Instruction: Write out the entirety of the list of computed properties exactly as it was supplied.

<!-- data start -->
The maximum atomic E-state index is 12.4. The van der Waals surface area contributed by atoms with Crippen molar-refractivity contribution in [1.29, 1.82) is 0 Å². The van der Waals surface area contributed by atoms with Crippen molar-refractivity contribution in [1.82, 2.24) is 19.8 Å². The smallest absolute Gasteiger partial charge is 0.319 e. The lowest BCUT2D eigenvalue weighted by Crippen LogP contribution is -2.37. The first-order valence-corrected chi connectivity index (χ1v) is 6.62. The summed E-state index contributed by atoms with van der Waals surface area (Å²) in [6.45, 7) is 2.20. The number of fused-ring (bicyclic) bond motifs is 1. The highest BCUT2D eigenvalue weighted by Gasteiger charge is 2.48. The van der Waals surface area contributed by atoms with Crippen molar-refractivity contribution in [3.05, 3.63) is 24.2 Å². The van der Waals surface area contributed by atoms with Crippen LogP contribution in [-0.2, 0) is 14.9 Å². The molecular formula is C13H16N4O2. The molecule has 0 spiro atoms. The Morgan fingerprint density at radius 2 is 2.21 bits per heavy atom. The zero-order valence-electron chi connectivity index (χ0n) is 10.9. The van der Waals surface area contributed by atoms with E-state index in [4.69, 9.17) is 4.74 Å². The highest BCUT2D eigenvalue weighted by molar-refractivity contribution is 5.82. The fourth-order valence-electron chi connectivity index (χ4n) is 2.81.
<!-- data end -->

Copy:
The maximum atomic E-state index is 12.4. The van der Waals surface area contributed by atoms with Crippen molar-refractivity contribution in [1.29, 1.82) is 0 Å². The van der Waals surface area contributed by atoms with Crippen molar-refractivity contribution in [1.82, 2.24) is 19.8 Å². The smallest absolute Gasteiger partial charge is 0.319 e. The lowest BCUT2D eigenvalue weighted by Crippen LogP contribution is -2.37. The first-order valence-corrected chi connectivity index (χ1v) is 6.62. The summed E-state index contributed by atoms with van der Waals surface area (Å²) in [6.45, 7) is 2.20. The number of fused-ring (bicyclic) bond motifs is 1. The highest BCUT2D eigenvalue weighted by Gasteiger charge is 2.48. The van der Waals surface area contributed by atoms with Crippen molar-refractivity contribution in [3.05, 3.63) is 24.2 Å². The van der Waals surface area contributed by atoms with Crippen LogP contribution in [-0.2, 0) is 14.9 Å². The molecular formula is C13H16N4O2. The molecule has 0 spiro atoms. The Morgan fingerprint density at radius 2 is 2.21 bits per heavy atom. The zero-order valence-electron chi connectivity index (χ0n) is 10.9. The van der Waals surface area contributed by atoms with E-state index in [4.69, 9.17) is 4.74 Å². The highest BCUT2D eigenvalue weighted by molar-refractivity contribution is 5.82. The fourth-order valence-electron chi connectivity index (χ4n) is 2.81.